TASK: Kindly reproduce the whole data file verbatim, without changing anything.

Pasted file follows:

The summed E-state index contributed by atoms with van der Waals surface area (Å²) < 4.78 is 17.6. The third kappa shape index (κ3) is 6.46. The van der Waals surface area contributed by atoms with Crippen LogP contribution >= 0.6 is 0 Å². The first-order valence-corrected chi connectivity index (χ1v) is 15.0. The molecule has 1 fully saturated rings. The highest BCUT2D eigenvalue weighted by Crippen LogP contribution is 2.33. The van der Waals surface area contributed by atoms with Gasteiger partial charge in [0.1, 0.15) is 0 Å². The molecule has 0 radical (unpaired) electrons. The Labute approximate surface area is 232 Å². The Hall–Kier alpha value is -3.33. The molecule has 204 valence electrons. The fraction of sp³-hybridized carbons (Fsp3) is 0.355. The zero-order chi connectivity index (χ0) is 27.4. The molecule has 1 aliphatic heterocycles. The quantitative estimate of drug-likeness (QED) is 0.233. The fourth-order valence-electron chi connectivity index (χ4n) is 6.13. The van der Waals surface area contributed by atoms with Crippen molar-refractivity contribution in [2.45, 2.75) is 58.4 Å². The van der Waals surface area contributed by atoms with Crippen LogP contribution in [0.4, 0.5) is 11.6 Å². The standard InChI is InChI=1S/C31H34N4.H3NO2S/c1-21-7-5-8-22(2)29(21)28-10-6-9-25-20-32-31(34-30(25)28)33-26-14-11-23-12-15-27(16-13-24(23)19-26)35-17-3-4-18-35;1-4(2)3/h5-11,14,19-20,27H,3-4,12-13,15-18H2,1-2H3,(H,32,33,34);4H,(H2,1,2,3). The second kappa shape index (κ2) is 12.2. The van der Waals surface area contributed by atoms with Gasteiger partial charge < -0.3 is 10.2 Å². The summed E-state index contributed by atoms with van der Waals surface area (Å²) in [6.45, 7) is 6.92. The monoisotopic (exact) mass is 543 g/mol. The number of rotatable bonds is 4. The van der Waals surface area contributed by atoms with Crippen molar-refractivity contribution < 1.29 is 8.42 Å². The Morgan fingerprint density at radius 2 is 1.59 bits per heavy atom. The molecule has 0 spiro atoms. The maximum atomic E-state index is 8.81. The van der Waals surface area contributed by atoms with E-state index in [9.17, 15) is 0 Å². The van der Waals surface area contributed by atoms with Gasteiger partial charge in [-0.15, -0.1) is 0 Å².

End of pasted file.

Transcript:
The summed E-state index contributed by atoms with van der Waals surface area (Å²) < 4.78 is 17.6. The third kappa shape index (κ3) is 6.46. The van der Waals surface area contributed by atoms with Crippen LogP contribution >= 0.6 is 0 Å². The first-order valence-corrected chi connectivity index (χ1v) is 15.0. The molecule has 1 fully saturated rings. The highest BCUT2D eigenvalue weighted by Crippen LogP contribution is 2.33. The van der Waals surface area contributed by atoms with Gasteiger partial charge in [0.1, 0.15) is 0 Å². The molecule has 0 radical (unpaired) electrons. The Labute approximate surface area is 232 Å². The Hall–Kier alpha value is -3.33. The molecule has 204 valence electrons. The fraction of sp³-hybridized carbons (Fsp3) is 0.355. The zero-order chi connectivity index (χ0) is 27.4. The molecule has 1 aliphatic heterocycles. The quantitative estimate of drug-likeness (QED) is 0.233. The fourth-order valence-electron chi connectivity index (χ4n) is 6.13. The van der Waals surface area contributed by atoms with Crippen molar-refractivity contribution in [2.45, 2.75) is 58.4 Å². The van der Waals surface area contributed by atoms with Crippen LogP contribution in [0.4, 0.5) is 11.6 Å². The standard InChI is InChI=1S/C31H34N4.H3NO2S/c1-21-7-5-8-22(2)29(21)28-10-6-9-25-20-32-31(34-30(25)28)33-26-14-11-23-12-15-27(16-13-24(23)19-26)35-17-3-4-18-35;1-4(2)3/h5-11,14,19-20,27H,3-4,12-13,15-18H2,1-2H3,(H,32,33,34);4H,(H2,1,2,3). The second kappa shape index (κ2) is 12.2. The van der Waals surface area contributed by atoms with Gasteiger partial charge < -0.3 is 10.2 Å². The summed E-state index contributed by atoms with van der Waals surface area (Å²) in [6.45, 7) is 6.92. The monoisotopic (exact) mass is 543 g/mol. The number of rotatable bonds is 4. The van der Waals surface area contributed by atoms with Crippen molar-refractivity contribution < 1.29 is 8.42 Å². The Morgan fingerprint density at radius 2 is 1.59 bits per heavy atom. The molecule has 0 spiro atoms. The maximum atomic E-state index is 8.81. The van der Waals surface area contributed by atoms with E-state index in [9.17, 15) is 0 Å². The van der Waals surface area contributed by atoms with Gasteiger partial charge in [-0.15, -0.1) is 0 Å².